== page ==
According to various reports, the Indians, Diamondbacks, and Reds have completed a deal that sends outfielder Shin-Soo Choo to Cincinnati.
Reportedly, Choo will slot in as the Reds’ leadoff hitter and play centerfield — a position he hasn’t handled with any regularity since 2009.
The Reds also get utility infielder Jason Donald (from the Indians) and send away Drew Stubbs, who joins the Indians, as well as shortstop prospect Didi Gregorius, who moves on to Arizona. The Indians also acquire phenom Trevor Bauer and relievers Matt Albers and Bryan Shaw from the Diamondbacks as part of the trade. In addition to Gregorius, Arizona gets LHP Tony Sipp and minor league first baseman Lars Anderson from Cleveland.
Got all that? I’m not sure I do.
Maybe I’m not entirely up to speed on Gregorius, but how does Arizona give up so much in this trade? I was under the impression that the 21-year-old Bauer was a top-10 prospect in all of baseball, and the next Tom Seaver. Would the Mets have traded Matt Harvey, PLUS two viable MLB relievers, in return for Gregorius and two AAAA guys? I haven’t seen Gregorius play, but his offensive numbers are only so-so; I guess he’s Ozzie Smith in the field?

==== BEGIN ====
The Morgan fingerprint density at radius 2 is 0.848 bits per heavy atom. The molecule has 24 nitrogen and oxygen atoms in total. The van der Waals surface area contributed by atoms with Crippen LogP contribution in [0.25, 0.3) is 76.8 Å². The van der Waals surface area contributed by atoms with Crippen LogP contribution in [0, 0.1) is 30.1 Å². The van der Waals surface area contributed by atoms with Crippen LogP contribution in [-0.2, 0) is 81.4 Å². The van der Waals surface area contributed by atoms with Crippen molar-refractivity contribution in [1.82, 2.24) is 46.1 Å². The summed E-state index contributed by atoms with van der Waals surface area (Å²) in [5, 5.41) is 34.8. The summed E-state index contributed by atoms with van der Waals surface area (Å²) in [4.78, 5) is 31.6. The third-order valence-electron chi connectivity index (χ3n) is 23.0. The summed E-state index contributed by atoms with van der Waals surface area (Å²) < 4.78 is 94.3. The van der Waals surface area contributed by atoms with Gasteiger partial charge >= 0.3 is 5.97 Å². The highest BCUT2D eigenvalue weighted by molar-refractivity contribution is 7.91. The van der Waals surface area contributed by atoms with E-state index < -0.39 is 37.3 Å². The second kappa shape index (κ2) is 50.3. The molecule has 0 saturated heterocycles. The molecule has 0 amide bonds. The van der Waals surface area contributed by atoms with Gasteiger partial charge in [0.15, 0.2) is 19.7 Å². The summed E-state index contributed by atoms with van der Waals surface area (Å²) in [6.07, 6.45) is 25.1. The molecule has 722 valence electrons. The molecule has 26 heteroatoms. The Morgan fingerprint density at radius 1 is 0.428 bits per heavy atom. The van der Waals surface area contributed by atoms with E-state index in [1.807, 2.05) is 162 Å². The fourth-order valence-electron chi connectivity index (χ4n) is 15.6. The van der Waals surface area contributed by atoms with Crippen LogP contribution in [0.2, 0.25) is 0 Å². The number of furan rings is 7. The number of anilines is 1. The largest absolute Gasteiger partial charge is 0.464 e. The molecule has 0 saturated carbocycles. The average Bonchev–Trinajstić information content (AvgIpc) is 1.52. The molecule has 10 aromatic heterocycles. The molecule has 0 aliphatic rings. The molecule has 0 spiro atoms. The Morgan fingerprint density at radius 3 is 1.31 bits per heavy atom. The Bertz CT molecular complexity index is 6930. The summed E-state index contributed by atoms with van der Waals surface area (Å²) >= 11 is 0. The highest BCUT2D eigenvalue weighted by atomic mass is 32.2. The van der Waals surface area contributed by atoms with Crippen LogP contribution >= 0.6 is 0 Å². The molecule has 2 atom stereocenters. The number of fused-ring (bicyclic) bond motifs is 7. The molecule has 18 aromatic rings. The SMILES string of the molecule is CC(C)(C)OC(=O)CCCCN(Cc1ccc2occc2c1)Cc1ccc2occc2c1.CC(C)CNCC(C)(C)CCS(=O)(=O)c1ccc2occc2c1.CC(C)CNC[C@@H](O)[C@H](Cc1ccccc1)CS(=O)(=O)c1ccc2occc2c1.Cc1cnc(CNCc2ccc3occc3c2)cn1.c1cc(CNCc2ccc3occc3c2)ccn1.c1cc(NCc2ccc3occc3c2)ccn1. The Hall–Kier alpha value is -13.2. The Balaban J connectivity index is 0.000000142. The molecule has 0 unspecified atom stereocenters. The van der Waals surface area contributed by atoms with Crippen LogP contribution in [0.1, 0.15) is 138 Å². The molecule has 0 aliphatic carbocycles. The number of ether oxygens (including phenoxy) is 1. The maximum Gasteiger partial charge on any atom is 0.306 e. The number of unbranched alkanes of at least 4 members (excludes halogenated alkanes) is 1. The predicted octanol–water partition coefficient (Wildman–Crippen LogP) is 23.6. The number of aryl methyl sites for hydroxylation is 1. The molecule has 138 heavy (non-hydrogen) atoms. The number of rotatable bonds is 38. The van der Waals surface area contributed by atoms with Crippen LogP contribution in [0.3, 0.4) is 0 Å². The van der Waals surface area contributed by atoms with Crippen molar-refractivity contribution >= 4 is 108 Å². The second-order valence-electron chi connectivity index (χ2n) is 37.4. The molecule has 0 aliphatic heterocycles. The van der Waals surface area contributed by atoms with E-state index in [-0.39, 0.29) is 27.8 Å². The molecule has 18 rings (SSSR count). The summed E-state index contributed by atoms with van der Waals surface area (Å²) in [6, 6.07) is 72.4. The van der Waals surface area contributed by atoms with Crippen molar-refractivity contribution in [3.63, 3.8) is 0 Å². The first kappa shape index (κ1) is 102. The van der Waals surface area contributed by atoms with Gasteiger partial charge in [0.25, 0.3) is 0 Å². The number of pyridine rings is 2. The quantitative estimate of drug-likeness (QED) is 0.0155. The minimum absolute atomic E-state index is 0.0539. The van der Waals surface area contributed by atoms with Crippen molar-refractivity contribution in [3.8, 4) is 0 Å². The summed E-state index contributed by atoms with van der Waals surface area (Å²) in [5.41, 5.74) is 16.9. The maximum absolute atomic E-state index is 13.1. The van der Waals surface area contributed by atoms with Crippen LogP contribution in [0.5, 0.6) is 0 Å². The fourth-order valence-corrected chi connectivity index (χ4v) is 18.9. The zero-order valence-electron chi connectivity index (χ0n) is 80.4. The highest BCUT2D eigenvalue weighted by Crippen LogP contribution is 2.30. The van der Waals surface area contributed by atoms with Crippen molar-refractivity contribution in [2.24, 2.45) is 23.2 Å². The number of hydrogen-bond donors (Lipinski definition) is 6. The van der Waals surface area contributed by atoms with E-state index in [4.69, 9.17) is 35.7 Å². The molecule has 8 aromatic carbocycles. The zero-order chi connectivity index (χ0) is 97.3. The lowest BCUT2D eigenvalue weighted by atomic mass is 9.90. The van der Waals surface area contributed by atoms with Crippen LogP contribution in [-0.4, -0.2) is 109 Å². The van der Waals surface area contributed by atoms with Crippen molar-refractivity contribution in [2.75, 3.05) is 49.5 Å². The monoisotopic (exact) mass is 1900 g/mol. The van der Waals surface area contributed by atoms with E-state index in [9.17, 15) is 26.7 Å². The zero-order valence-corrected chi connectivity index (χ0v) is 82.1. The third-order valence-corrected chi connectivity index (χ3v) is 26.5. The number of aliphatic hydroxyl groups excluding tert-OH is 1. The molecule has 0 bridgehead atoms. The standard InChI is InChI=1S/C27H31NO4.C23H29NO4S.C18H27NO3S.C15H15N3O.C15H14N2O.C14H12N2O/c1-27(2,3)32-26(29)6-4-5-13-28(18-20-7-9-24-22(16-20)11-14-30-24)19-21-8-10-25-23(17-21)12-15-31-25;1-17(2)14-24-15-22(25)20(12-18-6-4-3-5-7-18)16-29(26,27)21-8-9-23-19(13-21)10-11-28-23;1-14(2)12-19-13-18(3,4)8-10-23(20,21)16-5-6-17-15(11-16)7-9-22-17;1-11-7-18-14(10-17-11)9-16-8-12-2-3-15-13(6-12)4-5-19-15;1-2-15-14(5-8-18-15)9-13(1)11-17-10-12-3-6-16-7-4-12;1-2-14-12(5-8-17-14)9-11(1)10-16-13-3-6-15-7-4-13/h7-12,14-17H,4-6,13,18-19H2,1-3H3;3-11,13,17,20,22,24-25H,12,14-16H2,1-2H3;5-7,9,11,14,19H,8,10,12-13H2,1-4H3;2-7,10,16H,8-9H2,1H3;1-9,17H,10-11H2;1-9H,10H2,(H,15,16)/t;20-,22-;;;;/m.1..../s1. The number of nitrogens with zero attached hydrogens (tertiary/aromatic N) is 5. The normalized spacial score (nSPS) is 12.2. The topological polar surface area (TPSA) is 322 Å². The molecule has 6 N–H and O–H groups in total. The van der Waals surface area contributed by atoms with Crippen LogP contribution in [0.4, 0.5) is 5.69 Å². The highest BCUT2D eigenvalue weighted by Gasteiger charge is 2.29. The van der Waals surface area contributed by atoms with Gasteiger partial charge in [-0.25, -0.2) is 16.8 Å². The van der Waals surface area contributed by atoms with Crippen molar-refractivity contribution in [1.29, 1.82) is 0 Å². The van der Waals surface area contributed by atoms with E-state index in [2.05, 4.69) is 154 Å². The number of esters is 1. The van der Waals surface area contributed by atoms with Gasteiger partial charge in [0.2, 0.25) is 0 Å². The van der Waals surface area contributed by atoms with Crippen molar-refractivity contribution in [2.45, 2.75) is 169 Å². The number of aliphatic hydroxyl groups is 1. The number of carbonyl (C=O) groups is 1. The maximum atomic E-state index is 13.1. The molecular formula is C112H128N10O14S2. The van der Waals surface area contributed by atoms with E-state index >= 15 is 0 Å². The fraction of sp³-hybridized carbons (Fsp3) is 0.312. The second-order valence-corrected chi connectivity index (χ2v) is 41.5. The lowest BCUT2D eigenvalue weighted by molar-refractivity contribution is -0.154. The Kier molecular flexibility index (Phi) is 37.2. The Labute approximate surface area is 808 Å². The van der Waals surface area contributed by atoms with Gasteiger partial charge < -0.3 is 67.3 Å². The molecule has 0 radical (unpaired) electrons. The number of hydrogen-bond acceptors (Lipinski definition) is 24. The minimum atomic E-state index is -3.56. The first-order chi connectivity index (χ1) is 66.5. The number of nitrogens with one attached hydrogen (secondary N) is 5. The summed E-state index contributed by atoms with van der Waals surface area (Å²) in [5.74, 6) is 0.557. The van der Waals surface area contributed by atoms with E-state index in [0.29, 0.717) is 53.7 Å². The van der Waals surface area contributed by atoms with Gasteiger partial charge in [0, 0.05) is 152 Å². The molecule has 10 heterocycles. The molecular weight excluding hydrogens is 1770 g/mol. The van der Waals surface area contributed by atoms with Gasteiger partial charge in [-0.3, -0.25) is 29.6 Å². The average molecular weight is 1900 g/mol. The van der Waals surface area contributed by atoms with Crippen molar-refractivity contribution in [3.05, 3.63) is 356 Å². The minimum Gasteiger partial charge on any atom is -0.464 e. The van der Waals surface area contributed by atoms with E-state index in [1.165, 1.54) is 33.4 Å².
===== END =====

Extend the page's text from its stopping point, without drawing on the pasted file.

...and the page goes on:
Someone please help me figure this out, from the perspective of the Diamondbacks, because I don’t quite get it. Was there something about Bauer that made Arizona hot to move him?
I have to wonder — if the Diamondbacks were willing to essentially give up Bauer for a young, light-hitting, unproven, defensive-minded, 22-year-old shortstop like Gregorius, wouldn’t they have been open to sending Bauer to the Mets for 23-year-old Ruben Tejada? If so, wouldn’t the Mets have jumped at the opportunity to get a rare arm like that?
As much as the Mets don’t need another hole to fill, I’d have to think that things would REALLY look bright if the pitching staff of the future included Harvey, Zack Wheeler, and Bauer.
Interested to hear your comments.
About the Author
Joe Janish began MetsToday in 2005 to provide the unique perspective of a high-level player and coach -- he earned NCAA D-1 All-American honors as a catcher and coached several players who went on to play pro ball. As a result his posts often include mechanical evaluations, scout-like analysis, and opinions that go beyond the numbers. Follow Joe's baseball tips on Twitter at @onbaseball and at the On Baseball Google Plus page.